Wrriten by undergraduate research apprentice, Amy Moulthrop, Integrative Biology Major.
For the past semester, I’ve been working on the Museum of Vertebrate Zoology archival project, part of an on-going effort to make field notes, research materials, and other miscellaneous archives more available to the general public. Specifically, I’ve been going through the field notes of researchers that are held in the MVZ library, updating the online database with the locations where specimens were collected. As the result, I’ve paged through hundreds of hand-written observations, drawings, species accounts, and journals of scientists who devoted their lives to herpetology and ornithology. The bulk of my time was devoted to Robert Cyril Stebbins’ field notes, as he has over thirty volumes spanning over fifty years. I would like to use this blog post to write about my appreciation of his dedication and passion for biology research.
Robert C. Stebbins is a widely influential herpetologist who published the Field Guide to Western Reptiles and Amphibians. He is currently an Professor Emeritus of Zoology and Curator Emeritus of Herpetology in the Museum of Vertebrate Zoology. His biography is fascinating, starting on a ranch in Chico, California in 1915, living in Los Angeles from the age of nine, then attending UCLA for a degree in Civil Engineering. However, he ended up leaving school for a year and half, returning to obtain a degree in Zoology. Biology became his motivating passion in life, evident through his obtaining teaching credentials to share his knowledge, receiving a PhD on fringe-toed lizards, and beginning a life-long research career. A complete biography can be found in the journal Copeia, published by the American Society of Icthyologists and Herpetologists.
As a biology student still finding my way, I find his journey remarkable. He went from someone who merely enjoyed spending time outdoors, to an engineering student, to one of the most respected herpetologists of our time. He is celebrated for his breakthrough research investigations concerning the pineal gland and the “ring-species” complex, both concepts I learned about in introductory biology courses without ever knowing of Stebbins and his work. In addition to his scientific work, Stebbins is a talented artist. His oil paintings are on the walls of the museum and his sketches in his field notes are intricately detailed. Art has been as crucial to his life as biology and he has been able to integrate his hobby into his career readily. Additionally, he traveled extensively, going from state to state in a few short months, using his sabbatical to do a nation-wide tour, and even keeping journals with hand-written species observations while on vacation with his family. Stebbins never lacked energy or missed an opportunity to conduct field work.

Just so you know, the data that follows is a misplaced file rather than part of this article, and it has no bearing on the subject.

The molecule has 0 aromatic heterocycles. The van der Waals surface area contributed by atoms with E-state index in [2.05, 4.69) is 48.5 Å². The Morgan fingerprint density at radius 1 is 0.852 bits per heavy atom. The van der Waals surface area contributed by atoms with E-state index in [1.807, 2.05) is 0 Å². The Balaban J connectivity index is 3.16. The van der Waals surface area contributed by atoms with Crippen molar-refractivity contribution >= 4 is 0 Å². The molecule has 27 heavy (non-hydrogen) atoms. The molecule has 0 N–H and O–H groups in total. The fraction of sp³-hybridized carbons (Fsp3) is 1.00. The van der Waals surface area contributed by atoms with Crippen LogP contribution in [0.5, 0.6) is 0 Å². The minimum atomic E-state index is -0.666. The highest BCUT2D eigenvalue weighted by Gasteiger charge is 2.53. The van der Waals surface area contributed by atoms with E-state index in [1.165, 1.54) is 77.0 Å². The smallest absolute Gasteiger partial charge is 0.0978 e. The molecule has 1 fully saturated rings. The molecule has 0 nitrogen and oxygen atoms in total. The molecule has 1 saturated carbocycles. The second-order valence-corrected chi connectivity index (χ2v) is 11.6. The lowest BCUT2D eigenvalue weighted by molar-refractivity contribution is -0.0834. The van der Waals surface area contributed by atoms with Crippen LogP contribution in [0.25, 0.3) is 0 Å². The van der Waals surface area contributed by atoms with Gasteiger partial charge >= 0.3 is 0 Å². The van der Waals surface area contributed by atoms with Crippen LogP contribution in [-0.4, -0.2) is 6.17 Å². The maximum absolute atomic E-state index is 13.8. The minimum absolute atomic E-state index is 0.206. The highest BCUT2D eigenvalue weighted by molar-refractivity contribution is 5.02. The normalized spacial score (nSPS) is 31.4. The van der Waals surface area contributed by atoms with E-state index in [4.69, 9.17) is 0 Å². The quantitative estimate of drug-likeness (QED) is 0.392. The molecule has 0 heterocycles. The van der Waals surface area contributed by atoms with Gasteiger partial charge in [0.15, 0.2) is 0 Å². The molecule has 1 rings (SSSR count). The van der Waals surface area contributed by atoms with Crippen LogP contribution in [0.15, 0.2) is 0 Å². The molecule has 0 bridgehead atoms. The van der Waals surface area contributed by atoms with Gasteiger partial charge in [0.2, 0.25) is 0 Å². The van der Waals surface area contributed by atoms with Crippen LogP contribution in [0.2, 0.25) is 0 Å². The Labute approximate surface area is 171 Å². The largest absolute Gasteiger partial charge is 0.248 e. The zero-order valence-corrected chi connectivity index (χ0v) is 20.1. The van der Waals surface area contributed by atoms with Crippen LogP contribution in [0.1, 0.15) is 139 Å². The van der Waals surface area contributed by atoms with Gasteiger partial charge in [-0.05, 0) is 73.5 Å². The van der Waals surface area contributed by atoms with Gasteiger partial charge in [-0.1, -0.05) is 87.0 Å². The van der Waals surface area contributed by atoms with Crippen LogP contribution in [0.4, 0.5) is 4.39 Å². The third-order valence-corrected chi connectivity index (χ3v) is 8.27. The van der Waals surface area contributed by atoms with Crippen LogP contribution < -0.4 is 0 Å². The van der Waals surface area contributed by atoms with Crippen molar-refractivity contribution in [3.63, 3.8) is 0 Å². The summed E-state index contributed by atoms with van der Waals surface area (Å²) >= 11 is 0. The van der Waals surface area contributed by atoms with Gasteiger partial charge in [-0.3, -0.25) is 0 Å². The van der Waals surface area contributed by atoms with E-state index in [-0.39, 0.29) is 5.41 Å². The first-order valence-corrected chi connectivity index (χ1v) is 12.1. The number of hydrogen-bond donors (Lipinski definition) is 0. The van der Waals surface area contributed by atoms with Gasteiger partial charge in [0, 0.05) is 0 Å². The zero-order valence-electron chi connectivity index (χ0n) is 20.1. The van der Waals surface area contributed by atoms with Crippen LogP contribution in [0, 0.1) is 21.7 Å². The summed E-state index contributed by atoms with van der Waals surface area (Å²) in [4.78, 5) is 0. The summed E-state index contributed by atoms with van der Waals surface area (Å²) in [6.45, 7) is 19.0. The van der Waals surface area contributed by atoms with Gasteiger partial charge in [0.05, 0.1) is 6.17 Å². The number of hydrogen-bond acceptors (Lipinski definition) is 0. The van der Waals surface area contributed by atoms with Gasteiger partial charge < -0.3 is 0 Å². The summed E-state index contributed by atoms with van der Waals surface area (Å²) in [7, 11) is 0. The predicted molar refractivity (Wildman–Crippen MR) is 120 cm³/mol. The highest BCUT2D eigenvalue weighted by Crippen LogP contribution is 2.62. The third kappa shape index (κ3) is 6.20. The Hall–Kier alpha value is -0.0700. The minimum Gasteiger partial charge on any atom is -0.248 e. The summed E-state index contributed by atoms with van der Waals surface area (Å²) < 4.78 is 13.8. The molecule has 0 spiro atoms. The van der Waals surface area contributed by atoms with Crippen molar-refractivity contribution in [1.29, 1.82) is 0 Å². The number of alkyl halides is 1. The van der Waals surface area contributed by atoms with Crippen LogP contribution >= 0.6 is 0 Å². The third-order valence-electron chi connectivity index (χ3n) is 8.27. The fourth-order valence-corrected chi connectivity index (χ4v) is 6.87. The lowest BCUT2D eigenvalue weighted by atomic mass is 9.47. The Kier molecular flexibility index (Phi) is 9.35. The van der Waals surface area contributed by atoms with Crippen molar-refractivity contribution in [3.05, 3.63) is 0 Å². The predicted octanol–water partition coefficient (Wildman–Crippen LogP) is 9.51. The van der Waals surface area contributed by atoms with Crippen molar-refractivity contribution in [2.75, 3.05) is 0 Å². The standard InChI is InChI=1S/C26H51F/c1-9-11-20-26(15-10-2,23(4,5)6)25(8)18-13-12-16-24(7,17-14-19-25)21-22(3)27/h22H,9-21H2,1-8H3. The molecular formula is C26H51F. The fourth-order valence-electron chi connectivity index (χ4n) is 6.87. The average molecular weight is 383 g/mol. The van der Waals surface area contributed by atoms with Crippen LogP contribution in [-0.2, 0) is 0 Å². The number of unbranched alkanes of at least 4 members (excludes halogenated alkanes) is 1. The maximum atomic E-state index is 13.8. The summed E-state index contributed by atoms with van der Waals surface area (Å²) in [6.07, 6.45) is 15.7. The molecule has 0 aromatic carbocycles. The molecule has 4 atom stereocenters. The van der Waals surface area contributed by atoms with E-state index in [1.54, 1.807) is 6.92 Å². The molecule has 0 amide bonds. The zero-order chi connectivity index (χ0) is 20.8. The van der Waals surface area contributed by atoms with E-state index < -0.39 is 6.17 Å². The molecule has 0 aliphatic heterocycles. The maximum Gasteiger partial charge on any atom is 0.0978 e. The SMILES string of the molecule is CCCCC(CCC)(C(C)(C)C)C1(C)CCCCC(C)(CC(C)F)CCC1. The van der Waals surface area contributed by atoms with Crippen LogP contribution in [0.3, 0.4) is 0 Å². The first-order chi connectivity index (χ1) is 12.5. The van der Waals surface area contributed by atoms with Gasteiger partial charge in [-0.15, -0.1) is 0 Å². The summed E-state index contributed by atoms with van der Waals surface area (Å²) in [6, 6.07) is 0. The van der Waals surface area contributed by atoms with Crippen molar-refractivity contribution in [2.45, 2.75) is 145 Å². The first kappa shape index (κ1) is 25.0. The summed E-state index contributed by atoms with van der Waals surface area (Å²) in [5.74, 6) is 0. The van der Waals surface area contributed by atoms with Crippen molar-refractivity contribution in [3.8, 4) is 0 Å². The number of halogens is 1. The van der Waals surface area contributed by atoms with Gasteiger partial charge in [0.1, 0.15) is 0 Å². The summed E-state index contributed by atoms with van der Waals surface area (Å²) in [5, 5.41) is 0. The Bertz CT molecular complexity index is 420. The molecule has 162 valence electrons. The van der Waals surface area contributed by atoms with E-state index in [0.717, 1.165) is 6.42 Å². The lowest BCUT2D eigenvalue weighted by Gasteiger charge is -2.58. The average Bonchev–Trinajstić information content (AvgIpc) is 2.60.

I often ask upper division, graduate students, or working professionals about how they ended up doing the work that they do. You hear much advice about following your heart and devoting yourself to study something you are passionate about. It’s hard to find someone who’s life embodies this ideal as much as Robert Cyril Stebbins. I’m lucky that my field of passion coincides with his, that his drawings, notes, and journals ignite my interest and make me excited for the future. Every person has a different dream, but I know this much. I will graduate from UC Berkeley having obtained experience in field work.
- Robert C. Stebbins, in his earlier days
Mahoney, Meredith J. Mulcahy, D. G. “Robert Cyril Stebbins.” Copeia, Volume 3 (September 15, 2006): pp. 563-572. April 24, 2013. http://www.jstor.org/stable/4098723.
Wonderful perspective! Informative and personal, I enjoyed reading this. Thanks!
I agree, really great! It’s important for students to have mentors, and although Stebbins is not a mentor in-person, the fact that he has influenced your thinking and appreciation for biology through his field notes is awesome.